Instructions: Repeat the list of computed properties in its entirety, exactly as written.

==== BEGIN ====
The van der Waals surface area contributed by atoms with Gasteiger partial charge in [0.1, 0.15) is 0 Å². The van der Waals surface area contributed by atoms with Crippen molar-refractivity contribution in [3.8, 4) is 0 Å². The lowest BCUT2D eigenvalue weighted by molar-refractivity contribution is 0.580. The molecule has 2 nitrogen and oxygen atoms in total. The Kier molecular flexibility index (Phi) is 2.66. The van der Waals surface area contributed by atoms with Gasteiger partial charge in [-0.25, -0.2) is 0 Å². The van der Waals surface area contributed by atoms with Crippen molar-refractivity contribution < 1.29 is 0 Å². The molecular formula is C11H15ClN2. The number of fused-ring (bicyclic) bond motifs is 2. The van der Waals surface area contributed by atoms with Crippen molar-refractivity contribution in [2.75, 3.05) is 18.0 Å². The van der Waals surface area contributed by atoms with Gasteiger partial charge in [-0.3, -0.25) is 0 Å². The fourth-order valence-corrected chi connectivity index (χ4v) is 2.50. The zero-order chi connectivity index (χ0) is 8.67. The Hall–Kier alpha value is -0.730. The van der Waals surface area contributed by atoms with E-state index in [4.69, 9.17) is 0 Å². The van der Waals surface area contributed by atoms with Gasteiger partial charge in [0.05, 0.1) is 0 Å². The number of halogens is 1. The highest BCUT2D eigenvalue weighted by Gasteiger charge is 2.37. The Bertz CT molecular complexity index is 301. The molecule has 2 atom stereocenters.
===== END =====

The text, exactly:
The van der Waals surface area contributed by atoms with Gasteiger partial charge in [0.1, 0.15) is 0 Å². The van der Waals surface area contributed by atoms with Crippen molar-refractivity contribution in [3.8, 4) is 0 Å². The lowest BCUT2D eigenvalue weighted by molar-refractivity contribution is 0.580. The molecule has 2 nitrogen and oxygen atoms in total. The Kier molecular flexibility index (Phi) is 2.66. The van der Waals surface area contributed by atoms with Gasteiger partial charge in [-0.25, -0.2) is 0 Å². The van der Waals surface area contributed by atoms with Crippen molar-refractivity contribution < 1.29 is 0 Å². The molecular formula is C11H15ClN2. The number of fused-ring (bicyclic) bond motifs is 2. The van der Waals surface area contributed by atoms with Crippen molar-refractivity contribution in [2.75, 3.05) is 18.0 Å². The van der Waals surface area contributed by atoms with Gasteiger partial charge in [-0.3, -0.25) is 0 Å². The fourth-order valence-corrected chi connectivity index (χ4v) is 2.50. The zero-order chi connectivity index (χ0) is 8.67. The Hall–Kier alpha value is -0.730. The van der Waals surface area contributed by atoms with E-state index in [4.69, 9.17) is 0 Å². The van der Waals surface area contributed by atoms with Gasteiger partial charge in [0.05, 0.1) is 0 Å². The number of halogens is 1. The highest BCUT2D eigenvalue weighted by Gasteiger charge is 2.37. The Bertz CT molecular complexity index is 301. The molecule has 2 atom stereocenters.